New tobacco law causes confusion and frustration for businesses
HOLTS SUMMIT - For 11 days, the workers at Up in Smoke haven’t been sure if they're breaking federal law.
On Dec. 20, President Donald Trump signed a spending bill, part of which included raising the minimum age to buy tobacco to 21 nationwide.
The Food and Drug Administration updated its website that day saying, "It is now illegal for a retailer to sell any tobacco product – including cigarettes, cigars and e-cigarettes – to anyone under 21."
However, Missouri's Alcohol and Tobacco Control posted a release on Friday saying the agency won't enforce the higher buying age yet.
"Until such time that ATC receives clarifying guidance from our federal partners, ATC will continue to enforce the 18 year age restriction set by state law," the release said.
This has caused conern for tobacco retailers across the state.
"It's actually been an incredibly confusing process," Joshua Lee said.
Lee works at Up in Smoke in Holts Summit. He said because of the differing messages, the store's owner isn't completely sure of what laws apply.
"We've decided to stay with 18 and up for tobacco and e-cigarettes until we can get clear directives from basically everybody involved," Lee said.
KOMU 8 News contacted the FDA Tuesday morning.
Stephanie Caccomo, the spokeswoman for the FDA's Center for Tobacco Products, said the law went into effect as soon as President Trump signed the legislation.
"It is now illegal to sell to anyone under 21," she said.
Mike O'Connell is the communications director for the Missouri Department of Public Safety, which includes ATC. He told KOMU 8 News the department hasn't received paperwork from the federal government because of the holiday season.
He said for now ATC undercover operations will only check for stores selling tobacco products to people younger than 18.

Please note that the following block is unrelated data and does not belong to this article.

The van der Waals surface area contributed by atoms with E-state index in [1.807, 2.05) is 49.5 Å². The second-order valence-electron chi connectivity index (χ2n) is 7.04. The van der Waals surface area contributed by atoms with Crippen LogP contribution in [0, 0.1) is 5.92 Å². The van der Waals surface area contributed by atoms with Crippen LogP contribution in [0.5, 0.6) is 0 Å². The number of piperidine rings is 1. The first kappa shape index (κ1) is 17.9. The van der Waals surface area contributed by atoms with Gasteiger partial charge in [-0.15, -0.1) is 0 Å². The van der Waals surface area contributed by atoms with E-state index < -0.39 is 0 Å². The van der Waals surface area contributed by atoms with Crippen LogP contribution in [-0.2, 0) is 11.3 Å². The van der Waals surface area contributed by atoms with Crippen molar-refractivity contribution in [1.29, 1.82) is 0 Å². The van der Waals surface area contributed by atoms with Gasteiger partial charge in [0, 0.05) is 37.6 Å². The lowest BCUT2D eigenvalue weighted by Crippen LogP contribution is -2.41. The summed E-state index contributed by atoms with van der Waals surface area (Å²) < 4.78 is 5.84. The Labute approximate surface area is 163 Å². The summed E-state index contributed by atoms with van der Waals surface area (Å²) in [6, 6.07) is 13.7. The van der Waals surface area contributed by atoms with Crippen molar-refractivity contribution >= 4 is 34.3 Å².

The mixed messages haven't only affected Up in Smoke.
FastLane Convenience Stores, which are owned by Warrenton Oil, are also still selling tobacco products to anyone 18 or older.
KOMU 8 News called a store on Tuesday, and the person who answered the phone said it was a corporate decision. KOMU 8 News reached out to Warrenton Oil but has not heard back.
However, some stores, including Dollar General, have already implemented the higher buying age.
"Dollar General is committed to the safe, responsible and lawful sale of tobacco products sold in our stores," company spokeswoman Crystal Ghassemi said in an email. "In compliance with the new federal minimum age for the sale of tobacco products enacted on December 20, 2019, Dollar General now requires customers to be at least 21 years old in order to purchase all tobacco products."
Lee said he thinks the confusion could be solved if the different agencies talked to each other.
"It's a lack of communication," Lee said. "There’s so much confusion that could have all been solved if there had just been a little communication before this stuff was implemented."
The FDA tweeted it expects to publish a final update to its regulations within 180 days.